It's not a year many people in the Northwest are thinking about, but it's one that we at Energy Northwest have focused on for the past five years.
Recently, we received news that bodes well for Washington's clean energy future: The Nuclear Regulatory Commission granted Columbia Generating Station a license renewal that permits the plant to operate through 2043.
Columbia began its commercial operation in December 1984. Soon, we will celebrate 30 years of producing reliable, cost-effective, environmentally responsible electricity for Northwest ratepayers.
Columbia, the region's only nuclear energy facility, was initially licensed in 1983 to operate for 40 years, through 2023. There's nothing magic about the 40 years -- it was chosen to allow for amortization of the large capital investment of power plants at the time licenses were first issued in the 1950s.
That's an important fact. Some mistake the 40-year time frame as being equipment or system-related, or a given plant's "operating life." The truth is, at Columbia and other plants, systems are upgraded, equipment is replaced and the facility routinely undergoes preventive maintenance.
The NRC is currently looking at whether nuclear plants could have their operating licenses renewed a second time, or for 80 years total.
License renewal is not the "rubber stamp" that some critics claim it to be. Rather, it is a rigorous process that involves submitting a detailed application to the NRC for comprehensive review. The review includes numerous and independent on-site inspections and analysis of technical data. The public is also involved throughout the process, with multiple opportunities to express concerns related to the license renewal application.
Energy Northwest began our quest for license renewal in 2007, with a team of professionals who began compiling the information that would make up our application, which was submitted to the NRC in January 2010. That application comprised more than 2,200 pages.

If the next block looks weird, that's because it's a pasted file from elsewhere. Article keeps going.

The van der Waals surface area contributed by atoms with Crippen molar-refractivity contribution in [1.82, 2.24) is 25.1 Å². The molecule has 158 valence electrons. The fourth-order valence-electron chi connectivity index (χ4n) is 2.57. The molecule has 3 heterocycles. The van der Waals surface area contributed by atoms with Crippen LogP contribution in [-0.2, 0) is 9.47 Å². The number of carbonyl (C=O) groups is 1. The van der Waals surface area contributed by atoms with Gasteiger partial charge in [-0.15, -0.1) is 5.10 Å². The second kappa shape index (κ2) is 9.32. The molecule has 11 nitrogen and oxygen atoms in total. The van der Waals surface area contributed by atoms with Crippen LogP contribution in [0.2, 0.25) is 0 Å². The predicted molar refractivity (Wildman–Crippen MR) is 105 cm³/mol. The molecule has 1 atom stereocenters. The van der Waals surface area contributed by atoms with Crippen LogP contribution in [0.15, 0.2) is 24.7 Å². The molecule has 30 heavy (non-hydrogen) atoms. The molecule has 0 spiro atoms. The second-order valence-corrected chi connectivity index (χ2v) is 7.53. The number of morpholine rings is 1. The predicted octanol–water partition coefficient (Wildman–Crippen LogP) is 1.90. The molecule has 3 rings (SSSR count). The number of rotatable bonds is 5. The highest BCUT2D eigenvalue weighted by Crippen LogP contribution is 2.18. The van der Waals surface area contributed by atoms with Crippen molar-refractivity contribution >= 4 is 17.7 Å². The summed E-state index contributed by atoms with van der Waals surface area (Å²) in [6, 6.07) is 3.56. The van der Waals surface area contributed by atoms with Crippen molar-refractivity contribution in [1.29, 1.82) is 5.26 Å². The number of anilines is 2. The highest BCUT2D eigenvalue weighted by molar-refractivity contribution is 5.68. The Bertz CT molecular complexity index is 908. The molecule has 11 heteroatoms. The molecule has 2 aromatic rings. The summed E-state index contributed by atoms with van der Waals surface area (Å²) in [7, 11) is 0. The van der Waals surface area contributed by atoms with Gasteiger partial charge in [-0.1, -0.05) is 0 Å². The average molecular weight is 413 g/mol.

For the next two and a half years, we worked with NRC staff to provide additional information and documentation to help with their evaluation of our safety procedures and potential environmental impacts.
Renewal of Columbia's operating license is key to meeting the region's current and future electricity needs. Columbia contributes nearly 10 percent of the power generated in Washington -- enough electricity to power 1 million homes. Energy Northwest provides all of the electricity produced by Columbia, at cost, to the Bonneville Power Administration, which delivers the power to utilities throughout Washington and other Western states.
Washington state enjoys an enviable status in the U.S. when it comes to its energy production -- an overwhelming majority of it is clean, meaning carbon-free. The state's noncarbon emitting sources include a vast hydroelectric system, our now abundant wind turbines and, of course, Columbia.
But only two of these sources are considered baseload, or full-time: Hydroelectric and nuclear. That type of 24/7/365 electricity is key for any economy or community that wants to sustain growth and opportunity. And because these are cost-effective sources of energy, we also enjoy one of the lowest electricity-rate structures in the U.S. It's hard to beat cheap and clean when you're talking about power.
That said, nuclear energy is also one of the safest industries in the United States. Our commitment to protect the public and our employees is unwavering and relentless.
Even though we had already taken a number of actions following the events of 9/11 that make a Fukushima-type accident unlikely in the U.S., we currently have a multidiscipline team that is incorporating the lessons learned from Fukushima to make our facility and operations even safer.
When Gov. Chris Gregoire visited Columbia recently, she complimented the men and women of Energy Northwest for the continued safe operation of the plant. Her acknowledgment of our commitment to safety as our No. 1 priority meant a lot.
As we finish out the remaining years of our initial license and enter into our next 20 years of operation, I pledge to our neighbors throughout the Northwest to maintain that commitment.
-- Mark Reddemann is CEO of Energy Northwest. The public power consortium operates hydro, wind and solar energy projects, as well as Columbia Generating Station.